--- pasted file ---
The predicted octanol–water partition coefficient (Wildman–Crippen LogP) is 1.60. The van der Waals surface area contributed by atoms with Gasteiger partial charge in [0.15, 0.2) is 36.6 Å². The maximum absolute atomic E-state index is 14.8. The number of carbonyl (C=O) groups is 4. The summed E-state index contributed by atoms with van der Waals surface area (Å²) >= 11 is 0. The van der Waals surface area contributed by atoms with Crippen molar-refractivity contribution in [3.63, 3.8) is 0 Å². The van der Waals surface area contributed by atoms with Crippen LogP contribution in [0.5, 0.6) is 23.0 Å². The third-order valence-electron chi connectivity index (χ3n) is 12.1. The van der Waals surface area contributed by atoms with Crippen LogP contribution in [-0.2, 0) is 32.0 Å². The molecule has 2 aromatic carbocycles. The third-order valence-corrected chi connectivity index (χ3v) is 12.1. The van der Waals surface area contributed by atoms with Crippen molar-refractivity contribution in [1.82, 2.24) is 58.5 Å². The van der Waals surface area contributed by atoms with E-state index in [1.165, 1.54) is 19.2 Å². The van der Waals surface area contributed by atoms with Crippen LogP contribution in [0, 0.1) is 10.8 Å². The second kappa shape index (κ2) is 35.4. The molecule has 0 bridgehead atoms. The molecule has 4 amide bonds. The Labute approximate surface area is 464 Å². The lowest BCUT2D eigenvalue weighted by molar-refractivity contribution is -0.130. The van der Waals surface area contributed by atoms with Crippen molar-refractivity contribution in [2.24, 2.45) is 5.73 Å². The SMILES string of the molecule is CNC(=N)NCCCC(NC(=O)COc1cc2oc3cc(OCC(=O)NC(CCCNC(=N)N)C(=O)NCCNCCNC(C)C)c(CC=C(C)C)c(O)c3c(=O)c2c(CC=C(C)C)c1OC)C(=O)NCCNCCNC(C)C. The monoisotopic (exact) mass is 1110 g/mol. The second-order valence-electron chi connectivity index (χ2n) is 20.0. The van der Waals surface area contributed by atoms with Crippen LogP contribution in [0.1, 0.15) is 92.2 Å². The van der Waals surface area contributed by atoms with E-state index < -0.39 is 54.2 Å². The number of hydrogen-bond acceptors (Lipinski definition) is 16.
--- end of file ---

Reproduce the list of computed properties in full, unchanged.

The predicted octanol–water partition coefficient (Wildman–Crippen LogP) is 1.60. The van der Waals surface area contributed by atoms with Gasteiger partial charge in [0.15, 0.2) is 36.6 Å². The maximum absolute atomic E-state index is 14.8. The number of carbonyl (C=O) groups is 4. The summed E-state index contributed by atoms with van der Waals surface area (Å²) >= 11 is 0. The van der Waals surface area contributed by atoms with Crippen molar-refractivity contribution in [3.63, 3.8) is 0 Å². The van der Waals surface area contributed by atoms with Crippen LogP contribution in [0.5, 0.6) is 23.0 Å². The third-order valence-electron chi connectivity index (χ3n) is 12.1. The van der Waals surface area contributed by atoms with Crippen LogP contribution in [-0.2, 0) is 32.0 Å². The molecule has 2 aromatic carbocycles. The third-order valence-corrected chi connectivity index (χ3v) is 12.1. The van der Waals surface area contributed by atoms with Crippen molar-refractivity contribution in [1.82, 2.24) is 58.5 Å². The van der Waals surface area contributed by atoms with E-state index in [1.165, 1.54) is 19.2 Å². The van der Waals surface area contributed by atoms with Crippen LogP contribution in [0, 0.1) is 10.8 Å². The second kappa shape index (κ2) is 35.4. The molecule has 0 bridgehead atoms. The molecule has 4 amide bonds. The Labute approximate surface area is 464 Å². The lowest BCUT2D eigenvalue weighted by molar-refractivity contribution is -0.130. The van der Waals surface area contributed by atoms with Crippen molar-refractivity contribution in [2.24, 2.45) is 5.73 Å². The SMILES string of the molecule is CNC(=N)NCCCC(NC(=O)COc1cc2oc3cc(OCC(=O)NC(CCCNC(=N)N)C(=O)NCCNCCNC(C)C)c(CC=C(C)C)c(O)c3c(=O)c2c(CC=C(C)C)c1OC)C(=O)NCCNCCNC(C)C. The monoisotopic (exact) mass is 1110 g/mol. The second-order valence-electron chi connectivity index (χ2n) is 20.0. The van der Waals surface area contributed by atoms with Crippen LogP contribution in [0.1, 0.15) is 92.2 Å². The van der Waals surface area contributed by atoms with E-state index < -0.39 is 54.2 Å². The number of hydrogen-bond acceptors (Lipinski definition) is 16.